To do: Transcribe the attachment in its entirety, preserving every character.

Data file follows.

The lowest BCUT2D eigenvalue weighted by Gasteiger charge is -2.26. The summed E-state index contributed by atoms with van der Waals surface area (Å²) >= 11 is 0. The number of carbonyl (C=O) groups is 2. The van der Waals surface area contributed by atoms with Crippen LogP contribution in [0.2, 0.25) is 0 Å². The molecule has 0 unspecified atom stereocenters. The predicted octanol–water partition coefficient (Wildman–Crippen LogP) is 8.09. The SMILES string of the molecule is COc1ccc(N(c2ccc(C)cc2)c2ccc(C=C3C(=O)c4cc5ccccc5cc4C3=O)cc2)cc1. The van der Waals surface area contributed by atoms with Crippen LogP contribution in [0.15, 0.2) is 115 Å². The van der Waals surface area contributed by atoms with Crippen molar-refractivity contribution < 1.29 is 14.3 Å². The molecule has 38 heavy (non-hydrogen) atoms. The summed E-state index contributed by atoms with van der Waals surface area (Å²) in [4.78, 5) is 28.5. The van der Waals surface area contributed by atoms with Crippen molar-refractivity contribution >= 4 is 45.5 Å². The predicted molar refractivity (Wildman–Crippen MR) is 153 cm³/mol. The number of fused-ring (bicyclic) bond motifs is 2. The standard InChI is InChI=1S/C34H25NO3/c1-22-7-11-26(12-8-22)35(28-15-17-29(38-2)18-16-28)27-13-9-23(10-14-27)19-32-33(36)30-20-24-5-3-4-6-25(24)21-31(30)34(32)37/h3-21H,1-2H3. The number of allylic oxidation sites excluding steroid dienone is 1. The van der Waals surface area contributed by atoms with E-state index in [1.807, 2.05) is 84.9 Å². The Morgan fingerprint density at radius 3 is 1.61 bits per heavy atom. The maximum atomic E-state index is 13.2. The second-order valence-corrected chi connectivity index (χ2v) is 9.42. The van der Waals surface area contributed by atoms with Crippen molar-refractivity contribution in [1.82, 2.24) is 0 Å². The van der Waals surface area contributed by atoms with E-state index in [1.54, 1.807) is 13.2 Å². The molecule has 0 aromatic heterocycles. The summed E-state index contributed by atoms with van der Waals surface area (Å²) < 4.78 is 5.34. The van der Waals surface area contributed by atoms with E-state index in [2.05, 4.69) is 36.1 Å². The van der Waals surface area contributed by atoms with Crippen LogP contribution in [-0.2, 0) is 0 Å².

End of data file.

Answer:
The lowest BCUT2D eigenvalue weighted by Gasteiger charge is -2.26. The summed E-state index contributed by atoms with van der Waals surface area (Å²) >= 11 is 0. The number of carbonyl (C=O) groups is 2. The van der Waals surface area contributed by atoms with Crippen LogP contribution in [0.2, 0.25) is 0 Å². The molecule has 0 unspecified atom stereocenters. The predicted octanol–water partition coefficient (Wildman–Crippen LogP) is 8.09. The SMILES string of the molecule is COc1ccc(N(c2ccc(C)cc2)c2ccc(C=C3C(=O)c4cc5ccccc5cc4C3=O)cc2)cc1. The van der Waals surface area contributed by atoms with Crippen LogP contribution in [0.15, 0.2) is 115 Å². The van der Waals surface area contributed by atoms with Crippen molar-refractivity contribution < 1.29 is 14.3 Å². The molecule has 38 heavy (non-hydrogen) atoms. The summed E-state index contributed by atoms with van der Waals surface area (Å²) in [4.78, 5) is 28.5. The van der Waals surface area contributed by atoms with Crippen molar-refractivity contribution >= 4 is 45.5 Å². The predicted molar refractivity (Wildman–Crippen MR) is 153 cm³/mol. The number of fused-ring (bicyclic) bond motifs is 2. The standard InChI is InChI=1S/C34H25NO3/c1-22-7-11-26(12-8-22)35(28-15-17-29(38-2)18-16-28)27-13-9-23(10-14-27)19-32-33(36)30-20-24-5-3-4-6-25(24)21-31(30)34(32)37/h3-21H,1-2H3. The number of allylic oxidation sites excluding steroid dienone is 1. The van der Waals surface area contributed by atoms with E-state index in [1.807, 2.05) is 84.9 Å². The Morgan fingerprint density at radius 3 is 1.61 bits per heavy atom. The maximum atomic E-state index is 13.2. The second-order valence-corrected chi connectivity index (χ2v) is 9.42. The van der Waals surface area contributed by atoms with Crippen molar-refractivity contribution in [1.82, 2.24) is 0 Å². The van der Waals surface area contributed by atoms with E-state index in [1.54, 1.807) is 13.2 Å². The molecule has 0 aromatic heterocycles. The summed E-state index contributed by atoms with van der Waals surface area (Å²) < 4.78 is 5.34. The van der Waals surface area contributed by atoms with E-state index in [2.05, 4.69) is 36.1 Å². The van der Waals surface area contributed by atoms with Crippen LogP contribution in [-0.2, 0) is 0 Å².